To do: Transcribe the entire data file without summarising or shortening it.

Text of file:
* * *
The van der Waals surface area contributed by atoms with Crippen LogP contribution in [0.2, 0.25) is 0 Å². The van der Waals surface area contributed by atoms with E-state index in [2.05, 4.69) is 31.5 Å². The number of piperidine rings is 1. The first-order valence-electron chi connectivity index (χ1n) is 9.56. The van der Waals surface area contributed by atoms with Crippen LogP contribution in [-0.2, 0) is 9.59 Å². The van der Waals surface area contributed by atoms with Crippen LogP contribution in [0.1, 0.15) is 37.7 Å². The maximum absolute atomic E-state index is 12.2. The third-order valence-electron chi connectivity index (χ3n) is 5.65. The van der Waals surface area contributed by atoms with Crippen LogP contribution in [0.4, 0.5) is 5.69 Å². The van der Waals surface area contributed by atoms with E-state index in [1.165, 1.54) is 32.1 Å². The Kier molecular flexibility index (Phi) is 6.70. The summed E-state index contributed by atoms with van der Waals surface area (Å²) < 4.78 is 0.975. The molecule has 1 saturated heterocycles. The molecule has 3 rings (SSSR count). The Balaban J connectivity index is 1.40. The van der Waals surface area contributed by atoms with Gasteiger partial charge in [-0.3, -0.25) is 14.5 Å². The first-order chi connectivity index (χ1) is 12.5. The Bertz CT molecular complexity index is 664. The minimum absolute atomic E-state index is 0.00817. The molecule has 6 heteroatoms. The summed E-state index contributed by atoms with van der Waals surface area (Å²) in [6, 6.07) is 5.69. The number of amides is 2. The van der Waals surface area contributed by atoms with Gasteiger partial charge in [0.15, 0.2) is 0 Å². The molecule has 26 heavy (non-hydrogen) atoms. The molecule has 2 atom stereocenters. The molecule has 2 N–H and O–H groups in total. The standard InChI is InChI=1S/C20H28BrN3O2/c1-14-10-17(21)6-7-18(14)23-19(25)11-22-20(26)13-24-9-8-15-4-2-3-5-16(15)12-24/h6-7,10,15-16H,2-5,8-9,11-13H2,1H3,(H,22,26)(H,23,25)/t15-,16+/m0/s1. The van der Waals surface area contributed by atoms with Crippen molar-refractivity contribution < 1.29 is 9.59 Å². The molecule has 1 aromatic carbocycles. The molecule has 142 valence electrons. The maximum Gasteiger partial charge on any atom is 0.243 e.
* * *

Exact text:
The van der Waals surface area contributed by atoms with Crippen LogP contribution in [0.2, 0.25) is 0 Å². The van der Waals surface area contributed by atoms with E-state index in [2.05, 4.69) is 31.5 Å². The number of piperidine rings is 1. The first-order valence-electron chi connectivity index (χ1n) is 9.56. The van der Waals surface area contributed by atoms with Crippen LogP contribution in [-0.2, 0) is 9.59 Å². The van der Waals surface area contributed by atoms with Crippen LogP contribution in [0.1, 0.15) is 37.7 Å². The maximum absolute atomic E-state index is 12.2. The third-order valence-electron chi connectivity index (χ3n) is 5.65. The van der Waals surface area contributed by atoms with Crippen LogP contribution in [0.4, 0.5) is 5.69 Å². The van der Waals surface area contributed by atoms with E-state index in [1.165, 1.54) is 32.1 Å². The Kier molecular flexibility index (Phi) is 6.70. The summed E-state index contributed by atoms with van der Waals surface area (Å²) < 4.78 is 0.975. The molecule has 1 saturated heterocycles. The molecule has 3 rings (SSSR count). The Balaban J connectivity index is 1.40. The van der Waals surface area contributed by atoms with Gasteiger partial charge in [-0.3, -0.25) is 14.5 Å². The first-order chi connectivity index (χ1) is 12.5. The Bertz CT molecular complexity index is 664. The minimum absolute atomic E-state index is 0.00817. The molecule has 6 heteroatoms. The summed E-state index contributed by atoms with van der Waals surface area (Å²) in [6, 6.07) is 5.69. The number of amides is 2. The van der Waals surface area contributed by atoms with Gasteiger partial charge in [0.15, 0.2) is 0 Å². The molecule has 26 heavy (non-hydrogen) atoms. The molecule has 2 atom stereocenters. The molecule has 2 N–H and O–H groups in total. The standard InChI is InChI=1S/C20H28BrN3O2/c1-14-10-17(21)6-7-18(14)23-19(25)11-22-20(26)13-24-9-8-15-4-2-3-5-16(15)12-24/h6-7,10,15-16H,2-5,8-9,11-13H2,1H3,(H,22,26)(H,23,25)/t15-,16+/m0/s1. The van der Waals surface area contributed by atoms with Crippen molar-refractivity contribution < 1.29 is 9.59 Å². The molecule has 1 aromatic carbocycles. The molecule has 142 valence electrons. The maximum Gasteiger partial charge on any atom is 0.243 e.